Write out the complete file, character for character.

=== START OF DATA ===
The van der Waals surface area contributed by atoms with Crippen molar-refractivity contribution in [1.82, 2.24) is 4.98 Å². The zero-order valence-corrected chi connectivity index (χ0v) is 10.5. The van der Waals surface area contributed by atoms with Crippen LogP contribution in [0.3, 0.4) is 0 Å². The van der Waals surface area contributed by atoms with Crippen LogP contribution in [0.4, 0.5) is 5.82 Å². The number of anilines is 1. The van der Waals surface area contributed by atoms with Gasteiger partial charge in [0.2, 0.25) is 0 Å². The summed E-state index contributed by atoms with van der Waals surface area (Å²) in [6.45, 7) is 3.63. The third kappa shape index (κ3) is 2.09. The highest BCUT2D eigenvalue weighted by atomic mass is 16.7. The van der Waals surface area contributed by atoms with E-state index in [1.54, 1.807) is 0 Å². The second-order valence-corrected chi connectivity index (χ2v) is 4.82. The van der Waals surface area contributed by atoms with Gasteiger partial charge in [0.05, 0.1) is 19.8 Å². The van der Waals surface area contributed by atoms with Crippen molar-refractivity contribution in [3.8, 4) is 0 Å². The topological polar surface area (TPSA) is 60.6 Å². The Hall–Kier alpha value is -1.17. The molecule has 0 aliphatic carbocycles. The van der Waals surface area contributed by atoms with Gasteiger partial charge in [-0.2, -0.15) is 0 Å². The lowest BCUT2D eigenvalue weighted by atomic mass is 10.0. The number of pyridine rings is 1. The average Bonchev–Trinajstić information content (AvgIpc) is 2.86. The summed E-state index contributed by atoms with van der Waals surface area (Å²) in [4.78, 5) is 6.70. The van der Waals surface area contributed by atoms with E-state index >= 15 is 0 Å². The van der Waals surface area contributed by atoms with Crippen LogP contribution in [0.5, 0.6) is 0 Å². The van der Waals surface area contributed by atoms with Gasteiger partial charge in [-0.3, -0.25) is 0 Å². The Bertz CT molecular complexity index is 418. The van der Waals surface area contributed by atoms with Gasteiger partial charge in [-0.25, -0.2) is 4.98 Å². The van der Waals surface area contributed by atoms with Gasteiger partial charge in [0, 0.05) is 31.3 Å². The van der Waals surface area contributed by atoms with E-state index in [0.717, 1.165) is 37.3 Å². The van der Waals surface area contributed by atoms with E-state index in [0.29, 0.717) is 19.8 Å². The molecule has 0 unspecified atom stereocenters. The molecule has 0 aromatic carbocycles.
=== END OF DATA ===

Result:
The van der Waals surface area contributed by atoms with Crippen molar-refractivity contribution in [1.82, 2.24) is 4.98 Å². The zero-order valence-corrected chi connectivity index (χ0v) is 10.5. The van der Waals surface area contributed by atoms with Crippen LogP contribution in [0.3, 0.4) is 0 Å². The van der Waals surface area contributed by atoms with Crippen LogP contribution in [0.4, 0.5) is 5.82 Å². The number of anilines is 1. The van der Waals surface area contributed by atoms with Gasteiger partial charge in [0.2, 0.25) is 0 Å². The summed E-state index contributed by atoms with van der Waals surface area (Å²) in [6.45, 7) is 3.63. The third kappa shape index (κ3) is 2.09. The highest BCUT2D eigenvalue weighted by atomic mass is 16.7. The van der Waals surface area contributed by atoms with E-state index in [1.54, 1.807) is 0 Å². The second-order valence-corrected chi connectivity index (χ2v) is 4.82. The van der Waals surface area contributed by atoms with Gasteiger partial charge in [0.05, 0.1) is 19.8 Å². The van der Waals surface area contributed by atoms with Crippen molar-refractivity contribution in [3.8, 4) is 0 Å². The topological polar surface area (TPSA) is 60.6 Å². The Hall–Kier alpha value is -1.17. The molecule has 0 aliphatic carbocycles. The van der Waals surface area contributed by atoms with Gasteiger partial charge in [-0.2, -0.15) is 0 Å². The lowest BCUT2D eigenvalue weighted by atomic mass is 10.0. The number of pyridine rings is 1. The average Bonchev–Trinajstić information content (AvgIpc) is 2.86. The summed E-state index contributed by atoms with van der Waals surface area (Å²) in [4.78, 5) is 6.70. The van der Waals surface area contributed by atoms with E-state index >= 15 is 0 Å². The van der Waals surface area contributed by atoms with Crippen LogP contribution in [0.5, 0.6) is 0 Å². The van der Waals surface area contributed by atoms with Gasteiger partial charge in [-0.3, -0.25) is 0 Å². The Bertz CT molecular complexity index is 418. The van der Waals surface area contributed by atoms with Gasteiger partial charge in [-0.25, -0.2) is 4.98 Å². The van der Waals surface area contributed by atoms with Gasteiger partial charge in [0, 0.05) is 31.3 Å². The van der Waals surface area contributed by atoms with E-state index in [0.717, 1.165) is 37.3 Å². The van der Waals surface area contributed by atoms with E-state index in [0.29, 0.717) is 19.8 Å². The molecule has 0 unspecified atom stereocenters. The molecule has 0 aromatic carbocycles.